This is what I need to tell Drazen. So what’s stopping me? We aren’t married. We’ve never really talked about the future. A man with a past like Drazen’s can be forgiven for living in the present. I don’t want to drive him away and I don’t want to force him to commit. And I don’t know how I feel about being pregnant.

I know exactly when this baby was conceived. It was on the anniversary of Sanja’s death. Drazen had never talked to me about how his wife died, but then I’d never found him crying before. I held him and let him cry.

“They hurt her, Anthea, before they killed her; they spent a day hurting her. And I couldn’t stop them. I didn’t even know what was happening until they dumped her body at my door.”

I rocked him, holding his head to my breast.

“She was my life, Anthea. And they killed her.”

There was nothing to say, so I stayed silent.

After a while he looked up. His eyes had no strength in them, only sorrow. I kissed them one at a time. Then I kissed his mouth, again and again, small healing kisses.

I put his hand between my legs. I don’t know why I did it. Words seemed so inadequate. I gave him what I had. The sex started slowly. I sat astride him and pulled him into me. Then I carried on kissing him. He stopped crying. He held me so tightly that it left bruises. Then he started to fuck me, fiercely, passionately, as if fucking me was the only thing that kept him alive. He clung to me even after he had come. I still hadn’t spoken to him, but now it was me who was crying.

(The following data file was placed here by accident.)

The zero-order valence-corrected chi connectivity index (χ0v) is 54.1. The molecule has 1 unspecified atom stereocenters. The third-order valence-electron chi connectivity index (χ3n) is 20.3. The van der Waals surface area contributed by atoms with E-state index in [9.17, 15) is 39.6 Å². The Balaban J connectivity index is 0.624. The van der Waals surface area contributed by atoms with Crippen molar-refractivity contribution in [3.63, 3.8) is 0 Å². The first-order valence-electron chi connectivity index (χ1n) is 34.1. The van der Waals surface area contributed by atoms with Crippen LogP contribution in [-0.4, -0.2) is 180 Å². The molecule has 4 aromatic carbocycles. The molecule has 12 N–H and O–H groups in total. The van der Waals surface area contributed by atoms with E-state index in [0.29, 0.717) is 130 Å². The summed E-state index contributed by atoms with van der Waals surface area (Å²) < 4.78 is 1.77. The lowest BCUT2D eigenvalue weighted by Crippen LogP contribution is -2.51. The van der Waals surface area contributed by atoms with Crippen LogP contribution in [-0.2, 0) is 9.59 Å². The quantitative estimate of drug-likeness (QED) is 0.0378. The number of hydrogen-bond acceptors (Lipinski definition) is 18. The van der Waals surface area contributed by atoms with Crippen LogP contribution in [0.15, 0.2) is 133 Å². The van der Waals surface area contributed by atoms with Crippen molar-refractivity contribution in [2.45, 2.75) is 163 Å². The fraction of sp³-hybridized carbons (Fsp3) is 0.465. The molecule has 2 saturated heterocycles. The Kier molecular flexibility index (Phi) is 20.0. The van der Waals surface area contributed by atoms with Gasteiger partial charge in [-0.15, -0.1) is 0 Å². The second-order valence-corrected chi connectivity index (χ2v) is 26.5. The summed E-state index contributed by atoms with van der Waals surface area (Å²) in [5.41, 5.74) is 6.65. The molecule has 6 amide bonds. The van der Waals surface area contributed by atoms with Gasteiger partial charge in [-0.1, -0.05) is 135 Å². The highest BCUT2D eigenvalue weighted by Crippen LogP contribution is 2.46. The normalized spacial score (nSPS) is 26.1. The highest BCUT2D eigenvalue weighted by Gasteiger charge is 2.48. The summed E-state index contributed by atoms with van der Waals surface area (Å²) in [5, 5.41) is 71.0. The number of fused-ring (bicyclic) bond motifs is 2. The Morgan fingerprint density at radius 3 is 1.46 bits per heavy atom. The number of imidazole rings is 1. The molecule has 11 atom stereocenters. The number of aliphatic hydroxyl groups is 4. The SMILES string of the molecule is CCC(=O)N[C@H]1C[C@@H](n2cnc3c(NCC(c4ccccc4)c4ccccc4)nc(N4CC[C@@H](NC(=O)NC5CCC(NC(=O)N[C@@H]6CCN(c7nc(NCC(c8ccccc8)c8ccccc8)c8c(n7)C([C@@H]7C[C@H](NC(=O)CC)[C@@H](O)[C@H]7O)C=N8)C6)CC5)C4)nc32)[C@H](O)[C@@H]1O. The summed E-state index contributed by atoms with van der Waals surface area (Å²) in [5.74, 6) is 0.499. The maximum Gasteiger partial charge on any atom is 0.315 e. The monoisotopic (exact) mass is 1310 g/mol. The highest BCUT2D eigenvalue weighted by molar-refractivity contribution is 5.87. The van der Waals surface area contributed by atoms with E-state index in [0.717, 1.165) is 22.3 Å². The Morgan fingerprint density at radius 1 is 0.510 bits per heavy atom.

I think he was saying good-bye to his wife that night. I know he was choosing me, choosing life. It turns out that we were also creating one.

I shiver in the cold and realize I have been outside a long time. Drazen is asleep when I reach the bedroom. The moon is washing his face with silver. He looks older, more vulnerable. I want him so badly it frightens me.

Time to choose: trick or treat?

I stroke his face, following the moon, then I sit astride him. He doesn’t wake until I kiss him. I place his hands on my breasts and rock gently on his cock, which is lying flat against his belly. I lift my hips and he slides into me. So good to have him there. So good to have him.

“There is something I need to tell you,” I say.

Drazen puts his finger across my lips pulls my head down to him. He pushes upwards, slowly, without urgency, until he is all the way in.

“What shall we call the child?” he says.

 


© Mike Kimera 2003 All rights reserved. Do not reproduce without written permission from mikekimera@yahoo.co.uk